On 2016-05-04 00:01:20 +0300, Ants Aasma wrote:
> On Tue, May 3, 2016 at 9:57 PM, Tomas Vondra
> <tomas.von...@2ndquadrant.com> wrote:
> > If you tell me how to best test it, I do have a 4-socket server sitting idly
> > in the corner (well, a corner reachable by SSH). I can get us some numbers,
> > but I haven't been following the snapshot_too_old so I'll need some guidance
> > on what to test.
> I worry about two contention points with the current implementation.
> The main one is the locking within MaintainOldSnapshotTimeMapping()
> that gets called every time a snapshot is taken. AFAICS this should
> show up by setting old_snapshot_threshold to any positive value and
> then running a simple within shared buffers scale factor read only
> pgbench at high concurrency (number of CPUs or a small multiple). On a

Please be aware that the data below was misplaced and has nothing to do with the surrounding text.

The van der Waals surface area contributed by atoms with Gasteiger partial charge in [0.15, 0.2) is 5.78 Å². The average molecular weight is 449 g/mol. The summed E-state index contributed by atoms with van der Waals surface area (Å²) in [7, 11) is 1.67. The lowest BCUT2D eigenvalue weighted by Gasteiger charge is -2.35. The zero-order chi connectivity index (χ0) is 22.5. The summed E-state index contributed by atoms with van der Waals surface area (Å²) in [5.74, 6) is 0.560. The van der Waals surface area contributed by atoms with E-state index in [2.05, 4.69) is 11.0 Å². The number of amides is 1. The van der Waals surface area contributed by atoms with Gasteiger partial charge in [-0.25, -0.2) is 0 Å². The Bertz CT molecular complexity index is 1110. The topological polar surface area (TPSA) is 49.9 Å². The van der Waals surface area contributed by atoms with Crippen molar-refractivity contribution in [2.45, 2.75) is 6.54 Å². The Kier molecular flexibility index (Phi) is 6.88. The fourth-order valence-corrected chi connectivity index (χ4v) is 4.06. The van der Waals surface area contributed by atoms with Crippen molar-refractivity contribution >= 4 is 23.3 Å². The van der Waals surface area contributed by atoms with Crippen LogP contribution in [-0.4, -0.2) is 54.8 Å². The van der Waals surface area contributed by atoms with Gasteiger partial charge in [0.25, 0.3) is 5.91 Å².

> single socket system this does not show up.

On a two socket system it does, check the bottom of:
Note that this (accidentally) compares thresholds 0 and 10 (instead of
-1 and 10), but that's actually interesting for this question because of
the quick exit in MaintainOldSnapshotData:
        /* No further tracking needed for 0 (used for testing). */
        if (old_snapshot_threshold == 0)
which happens before the lwlock is taken.

> The second one is probably a bit harder to hit,
> GetOldSnapshotThresholdTimestamp() has a spinlock that gets hit
> everytime a scan sees a page that has been modified after the snapshot
> was taken. A workload that would tickle this is something that uses a
> repeatable read snapshot, builds a non-temporary table and runs
> reporting on it.

I'm not particularly concerned about that kind of issue - we can quite
easily replace that spinlock with 64bit atomic reads/writes for which
I've already proposed a patch. I'd expect that to go into 9.7.


Andres Freund

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